This collection of papers presents and discusses a landmark achievement in linguistics: Edward Vajda's first demonstration of a plausible genealogical link between languages of Eurasia and languages of the Americas (apart from the more recent circumpolar movements of Eskimo languages). Dramatic discoveries are rare in historical linguistics: as befits an old and often library-bound discipline, the pace of change in historical linguistics is slow, and most contributions are of the incremental type. In contrast, the Dene-Yeniseian hypothesis is a big step, and whatever the eventual consensus of its truth turns out to be, the proposal of Dene-Yeniseian is an important event in the development of historical linguistics and deserves all our attention.
The collection is based on papers presented at the Dene-Yeniseian Symposium held at the University of Alaska in February 2008. It starts with two useful and informative introductions: the editors' introduction giving the historical background to the Dene-Yeniseian hypothesis, followed by an introduction from the linguistic perspective by BERNARD COMRIE, which explains to a non-specialist readership the basic principles of the comparative method in historical linguistics and sketches the typological characteristics of the two component families, Yeniseian and Na-Dene. EDWARD J. VAJDA presents the case for the Dene-Yeniseian link in a sixty-six-page paper, which he follows with another paper in which he discusses Dene-Yeniseian in the context of other long-range comparative hypotheses, with generous acknowledgment of all possible intellectual precursors to the idea. Vajda makes clear his sympathy for the 'long ranger' tendencies in historical linguistics, but sticks to a mainstream approach in his analysis.1 Part 2 of the collection contains interdisciplinary perspectives from human genetics (G. RICHARD SCOTT and DENNIS O'ROURKE), archaeology (BEN A. POTTER), areal phonology and Na-Dene historical linguistics (JEFF LEER), 'geolinguistics' (JAMES KARI), comparative kinship (JOHN W. IVES, SALLY RICE, and Edward J. Vajda), and folklore (YURI E. BEREZKIN, ALEXANDRA KIM-MALONEY). Part 3 of the collection is devoted to commentaries: a series of reviews of the evidence for the Dene-Yeniseian hypothesis by major figures in linguistics. While all of the authors of this section agree that the evidence for [End Page 429] the Dene-Yeniseian hypothesis is high quality and that the hypothesis should be taken seriously, there is not unanimous agreement that it has been decisively proven.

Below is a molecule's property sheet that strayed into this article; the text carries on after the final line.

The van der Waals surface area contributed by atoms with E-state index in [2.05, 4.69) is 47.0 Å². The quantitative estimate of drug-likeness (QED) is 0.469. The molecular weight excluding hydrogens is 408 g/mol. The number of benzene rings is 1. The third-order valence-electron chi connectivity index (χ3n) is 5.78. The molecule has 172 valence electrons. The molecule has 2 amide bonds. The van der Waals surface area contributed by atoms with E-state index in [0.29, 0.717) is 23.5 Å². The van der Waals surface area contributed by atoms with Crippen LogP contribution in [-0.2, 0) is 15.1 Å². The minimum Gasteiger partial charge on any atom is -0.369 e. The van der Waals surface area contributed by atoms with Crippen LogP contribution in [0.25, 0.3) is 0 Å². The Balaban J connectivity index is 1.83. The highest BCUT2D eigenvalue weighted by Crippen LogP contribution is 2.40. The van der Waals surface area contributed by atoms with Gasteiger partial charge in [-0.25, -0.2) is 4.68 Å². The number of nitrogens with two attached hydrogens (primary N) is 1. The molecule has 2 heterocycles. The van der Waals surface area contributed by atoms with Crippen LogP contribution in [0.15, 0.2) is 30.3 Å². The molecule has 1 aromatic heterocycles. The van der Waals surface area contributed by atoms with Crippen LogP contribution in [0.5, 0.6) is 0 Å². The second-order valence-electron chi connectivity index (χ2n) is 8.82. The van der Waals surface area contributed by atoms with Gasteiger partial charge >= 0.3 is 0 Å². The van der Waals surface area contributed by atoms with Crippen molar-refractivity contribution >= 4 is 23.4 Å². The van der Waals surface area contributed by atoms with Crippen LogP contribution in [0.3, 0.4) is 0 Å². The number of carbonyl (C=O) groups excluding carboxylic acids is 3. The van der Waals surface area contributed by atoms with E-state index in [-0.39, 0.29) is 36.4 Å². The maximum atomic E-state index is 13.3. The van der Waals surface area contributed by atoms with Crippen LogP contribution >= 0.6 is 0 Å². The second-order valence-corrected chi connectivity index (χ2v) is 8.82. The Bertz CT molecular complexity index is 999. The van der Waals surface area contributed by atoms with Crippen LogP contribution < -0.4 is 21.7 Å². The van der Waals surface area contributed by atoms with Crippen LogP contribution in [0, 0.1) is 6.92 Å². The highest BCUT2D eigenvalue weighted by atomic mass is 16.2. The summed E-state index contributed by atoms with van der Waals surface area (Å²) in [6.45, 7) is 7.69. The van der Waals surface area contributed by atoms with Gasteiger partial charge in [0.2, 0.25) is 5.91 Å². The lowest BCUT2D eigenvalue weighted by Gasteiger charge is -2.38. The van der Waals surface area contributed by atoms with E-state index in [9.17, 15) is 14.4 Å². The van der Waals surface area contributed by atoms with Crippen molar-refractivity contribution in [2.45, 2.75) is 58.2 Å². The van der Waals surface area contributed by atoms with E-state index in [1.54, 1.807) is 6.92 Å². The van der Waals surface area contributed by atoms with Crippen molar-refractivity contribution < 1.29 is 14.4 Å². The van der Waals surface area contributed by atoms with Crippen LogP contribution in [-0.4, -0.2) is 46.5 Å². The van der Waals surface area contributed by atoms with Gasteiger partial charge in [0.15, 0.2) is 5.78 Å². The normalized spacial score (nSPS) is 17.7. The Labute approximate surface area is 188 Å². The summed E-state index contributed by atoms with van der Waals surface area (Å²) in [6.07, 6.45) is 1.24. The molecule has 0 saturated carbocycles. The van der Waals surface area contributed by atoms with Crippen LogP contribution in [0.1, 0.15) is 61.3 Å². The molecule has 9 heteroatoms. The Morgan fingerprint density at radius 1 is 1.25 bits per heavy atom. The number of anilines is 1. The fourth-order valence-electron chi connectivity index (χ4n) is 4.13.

The core linguistic case for Dene-Yeniseian follows the gold standard of historical linguistics, and includes evidence for the common origin of certain morphological systems, as well as evidence for regular sound change. The evidence for shared morphological systems comes from several domains. There is evidence that both Yeniseian and Na-Dene tense-aspect-mood markers have evolved from an original bipartite verb system, with auxiliary and content verbs both hosting their own affixes. The pronominal systems are more problematic: Vajda states (53) that the lack of apparent cognacy relations between any first- and second-person pronouns is one of the reasons that few linguists have bothered to look further into Dene-Yeniseian connections. A number of possible cognates are investigated, along with a possible homology between the relative location of speech-act-participant and third-person agreement prefixes. Three 'shape prefixes' appear to have cognates in the two families, as do a set of elements that gave rise to Na-Dene classifiers. Finally, Vajda shows homologies between rather complex action nominal derivations (generally called 'infinitives' in descriptions of Yeniseian, and 'gerunds' in Na-Dene), which have been independently reconstructed in the two families.
In his discussion of the phonological systems, Vajda describes how a number of coda-reduction processes acting in parallel in Yeniseian and Na-Dene can explain idiosyncrasies in one family by the phonological outcomes in the other. Likewise, tones (observed in Yeniseian Ket and sporadically in Na-Dene languages) can be explained by parallel evolution from...